By Dan Haag
Travel Oregon, the agency that promotes the state’s tourism industry, staged a series of Rural Tourism Studio Networking events in Clatsop and Tillamook Counties. The series also visited Astoria, Seaside, Cannon Beach, Tillamook and Pacific City. The final one was held at Pine Grove Community House in Manzanita on Thursday, May 10.
The Rural Tourism Studio provides rural communities with on-the-ground guidance, training and support for growing tourism in the local area based on the region’s unique offerings. With Travel Oregon’s guidance, participants create a big picture strategy and then dive deep to create new tourism offerings in outdoor recreation, bicycle tourism, culinary and agritourism, and/or cultural heritage tourism.
Locally, the series invited those working in the tourism industry to gather together and discuss issues that affect each community as related to tourism: traffic and congestion, loss of community identity, lack of affordable housing, preservation of natural spaces and more.
Rural Tourism Studio attendees gather at Pine Grove Community House to discuss tourism issues. Photo by Dan Haag[/caption]
Nearly 30 people from the Manzanita, Nehalem, and Wheeler area gathered to talk about these issues and workshop possible solutions. On hand were representative from the City of Manzanita, the Manzanita Visitors Center, Hoffman Center for the Arts, Pine Grove Community House, Nehalem Bay State Park, Oregon Coast Visitors Association, and business owners and residents from the three village area.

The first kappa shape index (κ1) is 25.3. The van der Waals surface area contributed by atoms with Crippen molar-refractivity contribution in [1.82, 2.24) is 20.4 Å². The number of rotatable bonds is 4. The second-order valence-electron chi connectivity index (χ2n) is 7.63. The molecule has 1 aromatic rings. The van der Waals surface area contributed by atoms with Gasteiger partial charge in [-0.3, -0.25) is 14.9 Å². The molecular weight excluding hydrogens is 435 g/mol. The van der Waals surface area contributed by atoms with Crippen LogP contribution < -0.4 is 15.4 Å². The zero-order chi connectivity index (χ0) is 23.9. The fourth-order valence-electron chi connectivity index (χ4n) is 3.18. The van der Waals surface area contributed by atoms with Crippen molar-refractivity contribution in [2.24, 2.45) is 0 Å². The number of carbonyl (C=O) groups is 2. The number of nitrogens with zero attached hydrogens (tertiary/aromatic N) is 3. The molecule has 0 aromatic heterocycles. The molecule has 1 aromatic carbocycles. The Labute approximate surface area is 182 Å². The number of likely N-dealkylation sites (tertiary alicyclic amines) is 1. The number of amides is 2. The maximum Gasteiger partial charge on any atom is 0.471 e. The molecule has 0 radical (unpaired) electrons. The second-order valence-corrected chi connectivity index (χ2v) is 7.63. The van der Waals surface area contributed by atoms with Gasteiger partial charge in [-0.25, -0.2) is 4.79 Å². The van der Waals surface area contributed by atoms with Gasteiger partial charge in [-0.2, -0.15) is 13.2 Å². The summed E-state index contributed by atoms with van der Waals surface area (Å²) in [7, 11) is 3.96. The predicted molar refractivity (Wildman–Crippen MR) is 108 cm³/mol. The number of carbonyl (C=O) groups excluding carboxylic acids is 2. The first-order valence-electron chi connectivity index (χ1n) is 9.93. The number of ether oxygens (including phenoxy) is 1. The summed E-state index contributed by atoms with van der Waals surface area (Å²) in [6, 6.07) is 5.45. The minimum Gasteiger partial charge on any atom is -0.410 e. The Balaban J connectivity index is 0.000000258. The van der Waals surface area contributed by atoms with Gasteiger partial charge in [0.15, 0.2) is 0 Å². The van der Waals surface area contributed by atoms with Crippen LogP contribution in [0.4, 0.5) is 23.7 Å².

“This is an opportunity for you to talk about the future of tourism in your communities,” said Travel Oregon Vice President of Destination Development, Kristin Dahl.
After a brief social time where attendees enjoyed lunch provided by Buttercup in Nehalem, the session got underway and featured lengthy discussions on a variety of issues pertaining to the growth of Oregon Coast tourism.
Chief among the concerns were a loss of workforce due to the dearth of affordable housing. Another heavily shared sentiment of the room also leaned heavily towards the erosion of a sense of community as tourism numbers increase.
“I’m afraid of losing that feeling of what drew people to want to live here,” commented Manzanita Mayor Mike Scott.
Another major concern discussed at length was the amount of waste that visitors leave behind as they head home.
“We are nearly tapped out in regards to what we can handle,” said CARTM Director Karen Reddick-Yurka.
The session allowed for attendees to gather in smaller groups and tackle some of these issues head-on while spitballing possible solutions. Each group was given a topic such as “Environmental Stewardship” and “Workforce Training” and was tasked with discussing problems posed and possible near and long term fixes. Ideas were shared around the room afterwards.
The afternoon wrapped up with a reminder that the efforts of the combined Rural Tourism Studios would culminate in a Tourism Summit to be held in the fall of 2018 somewhere in the area.
Dahl thanked everyone for attending and offered a reminder that most tourist communities around Oregon are dealing with the same issues.
“This is your time to dream big and decide what you want your future to look like,” she said.